In accordance with an exemplary embodiment, when substrate 10, 12, and 32 comprises a semiconductor material, one or more semiconductor devices such as, for example, complementary metal oxide semiconductor (CMOS) devices can be fabricated thereon.

In accordance with an exemplary embodiment, when substrate 10, 12, and 32 is an insulator material, the insulator material can be an organic insulator, an inorganic insulator or a combination thereof including multilayers. When substrate 10,12, and 32 is a conductive material, substrate 10,12, and 32 may include, for example, polySi, an elemental metal, alloys of elemental metals, a metal silicide, a metal nitride or combinations thereof including multilayers. When substrate 10, 12, and 32 comprises a combination of an insulator material and a conductive material, substrate 10, 12, and 32 may represent a first interconnect level of a multilayered interconnect structure.

As depicted in FIG. 1, in accordance with an exemplary embodiment, layers 14 and 24 are etch stop (or etching retardant) layers that can be employed in one embodiment of the present disclosure. Similarly, layers 25 and 44 depicted in FIGS. 6 and 7 illustrate etch stop layers. In this disclosure the etch stop layers are composed of silicon carbon nitride (SiCN), a copper passivation and etch stop material. In general, a layer of “etch stop” material is typically placed underneath the material to be etched to stop the etching process. Each of etch stopping layers 14, 24, 25 and 44 can be composed of material, known in the art, which feature different etch characteristics than the material to be etched (e.g., substrate 12).

In this exemplary embodiment, substrate 10 includes a component 20. In general, component 20 is a structure that requires routing or connection to an interconnect. Component 20 is, in this embodiment, a macrocell connected to the bottom of a vertical interconnect access (VIA) 16. VIA 16 is composed of a copper core surrounded on three sides by a barrier metal 18. In this example, component 20 is also surrounded by a barrier metal (19). In another example depicted in FIGS. 6 and 7, VIA 36 is composed of a copper core and is surrounded by a barrier metal 38 on three sides. In this embodiment, VIA 16 and VIA 36 are structures that form an electrical connection capable of carrying a signal between two or more layers (e.g., substrates 10 and 12). In other embodiments, the core of a VIA can be filled with elemental forms or alloys including copper, aluminum, silver, gold, calcium, platinum, tin, lithium, zinc, nickel, and tungsten.

In this exemplary embodiment, barrier metal 18, 19, and 38 are materials used in integrated circuits to chemically isolate semiconductors from soft metal interconnects, while maintaining an electrical connection between them. For instance, a layer of barrier metal must surround every copper interconnection in modern copper-based chips, to prevent diffusion of copper into surrounding materials, since diffusion of copper into surrounding materials can degrade their properties. Some materials that have been used as barrier metals include cobalt, ruthenium, tantalum, tantalum nitride, indium oxide, tungsten nitride, and titanium nitride (the last four being conductive ceramics, but “metals” in this context).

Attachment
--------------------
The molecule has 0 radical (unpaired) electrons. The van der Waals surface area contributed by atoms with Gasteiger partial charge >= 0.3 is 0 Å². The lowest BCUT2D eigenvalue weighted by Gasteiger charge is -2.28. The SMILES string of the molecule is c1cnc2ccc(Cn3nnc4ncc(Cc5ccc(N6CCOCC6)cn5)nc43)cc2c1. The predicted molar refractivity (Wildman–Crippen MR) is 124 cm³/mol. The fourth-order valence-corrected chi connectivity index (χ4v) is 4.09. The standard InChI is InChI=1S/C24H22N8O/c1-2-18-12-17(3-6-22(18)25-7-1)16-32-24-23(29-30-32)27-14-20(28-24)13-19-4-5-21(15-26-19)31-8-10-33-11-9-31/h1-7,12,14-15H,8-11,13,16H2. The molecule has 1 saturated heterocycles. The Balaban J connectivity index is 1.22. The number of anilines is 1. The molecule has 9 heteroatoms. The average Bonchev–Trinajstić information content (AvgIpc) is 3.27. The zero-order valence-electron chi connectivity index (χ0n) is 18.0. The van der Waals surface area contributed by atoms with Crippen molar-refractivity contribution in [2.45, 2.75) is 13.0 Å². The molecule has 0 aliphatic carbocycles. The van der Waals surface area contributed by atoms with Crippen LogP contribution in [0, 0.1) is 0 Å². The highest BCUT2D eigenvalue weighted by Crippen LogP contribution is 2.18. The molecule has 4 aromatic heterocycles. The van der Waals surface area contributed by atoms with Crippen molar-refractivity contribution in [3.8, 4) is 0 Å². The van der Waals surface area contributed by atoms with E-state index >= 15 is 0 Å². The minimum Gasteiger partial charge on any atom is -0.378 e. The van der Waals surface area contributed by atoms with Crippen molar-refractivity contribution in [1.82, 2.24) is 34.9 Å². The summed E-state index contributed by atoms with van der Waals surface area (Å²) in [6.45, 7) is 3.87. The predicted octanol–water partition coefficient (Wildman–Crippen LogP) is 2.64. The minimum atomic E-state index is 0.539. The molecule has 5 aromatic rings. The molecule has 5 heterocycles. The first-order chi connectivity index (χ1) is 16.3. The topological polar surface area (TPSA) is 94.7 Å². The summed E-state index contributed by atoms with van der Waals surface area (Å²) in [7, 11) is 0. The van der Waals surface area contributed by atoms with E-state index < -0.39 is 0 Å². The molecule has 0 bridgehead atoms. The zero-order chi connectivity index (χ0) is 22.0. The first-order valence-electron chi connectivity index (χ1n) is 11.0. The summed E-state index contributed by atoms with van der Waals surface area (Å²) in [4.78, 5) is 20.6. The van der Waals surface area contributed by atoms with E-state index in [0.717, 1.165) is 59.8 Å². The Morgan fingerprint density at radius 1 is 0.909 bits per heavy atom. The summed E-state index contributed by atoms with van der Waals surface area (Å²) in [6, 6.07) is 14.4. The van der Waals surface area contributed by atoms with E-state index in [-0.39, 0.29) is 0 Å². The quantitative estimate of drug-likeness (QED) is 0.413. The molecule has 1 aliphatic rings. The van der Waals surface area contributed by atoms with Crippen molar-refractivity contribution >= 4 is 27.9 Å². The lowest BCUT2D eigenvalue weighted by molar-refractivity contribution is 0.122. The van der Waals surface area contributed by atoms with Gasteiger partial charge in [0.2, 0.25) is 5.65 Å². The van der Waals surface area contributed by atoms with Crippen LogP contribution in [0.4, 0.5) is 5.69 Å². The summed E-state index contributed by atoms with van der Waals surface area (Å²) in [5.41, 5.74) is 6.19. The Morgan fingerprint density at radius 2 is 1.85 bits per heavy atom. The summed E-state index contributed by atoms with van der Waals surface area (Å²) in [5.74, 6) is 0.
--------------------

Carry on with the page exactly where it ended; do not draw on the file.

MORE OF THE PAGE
Referring now to FIG. 2, in accordance with an exemplary embodiment, a trench 26 is etched (e.g., using lithography) through etch stop layer 24 and into substrate layer 12. The right end of trench 26 intersects VIA 16 and barrier metal 18 such that a portion of VIA 16 and barrier metal 18 have been removed, thereby exposing copper core of VIA 16.

Referring now to FIG. 3, in accordance with an exemplary embodiment, a tantalum nitride (TaN) layer has been applied followed by a layer of ruthenium (Ru), and both layers combined compose liner layer 28. The tantalum nitride (TaN) layer facilitates the adherence of the ruthenium to substrate 12. Ruthenium, in this exemplary embodiment, is a graphene catalyst, i.e., a catalyst that aids in the growth of graphene in trench 26 (see below). In other embodiments other elements or materials, including alloys, can be substituted for the ruthenium catalyst such as nickel, palladium, iridium, and copper. After liner layer 28 is deposited, excess and/or unwanted material is removed by the process of CMP. In an example, as depicted in FIG. 4, etch stop layer 24 and a portion of liner layer 28 are removed by the process of CMP.

Referring now to FIG. 5, in accordance with an exemplary embodiment, the selective growth of multiple layers of graphene (i.e., multilevel or multilayer), herein referred to as graphene 30, is illustrated. In this embodiment, the multiple layers of graphene are grown, using chemical vapor deposition (CVD), from both solid and liquid carbon sources, and at a temperature between 300° C.-400° C. Multilayer graphene 30 connects to VIA 16, using liner layer 28, creating an electrical connection that can carry current along each horizontal layer of graphene. In other embodiments current may travel from one graphene layer into another. However, there is generally higher electrical resistance between individual graphene layers. In yet other embodiments, the temperature at which the graphene is grown, using different catalysts than those referenced in this disclosure, can be above and/or below the range of 300° C.-400° C.

Referring now to FIG. 6, in accordance with an exemplary embodiment, another layer of etch stop material (25) is added followed by another substrate layer (32). A trench is etched through substrate layer 32 and etch stop material 25. The trench is etched such that the trench intersects the left end of the graphene 30 and does not penetrate through, but is in contact with, liner layer 28 (TaN/Ru layer). The trench is then lined with barrier metal 38, filled with a copper core, thereby creating VIA 36, and capped with etch stop (or etching retardant) layer 44. Thus, component 20 is connected to two VIAs with a graphene connector forming an electrical connection therebetween.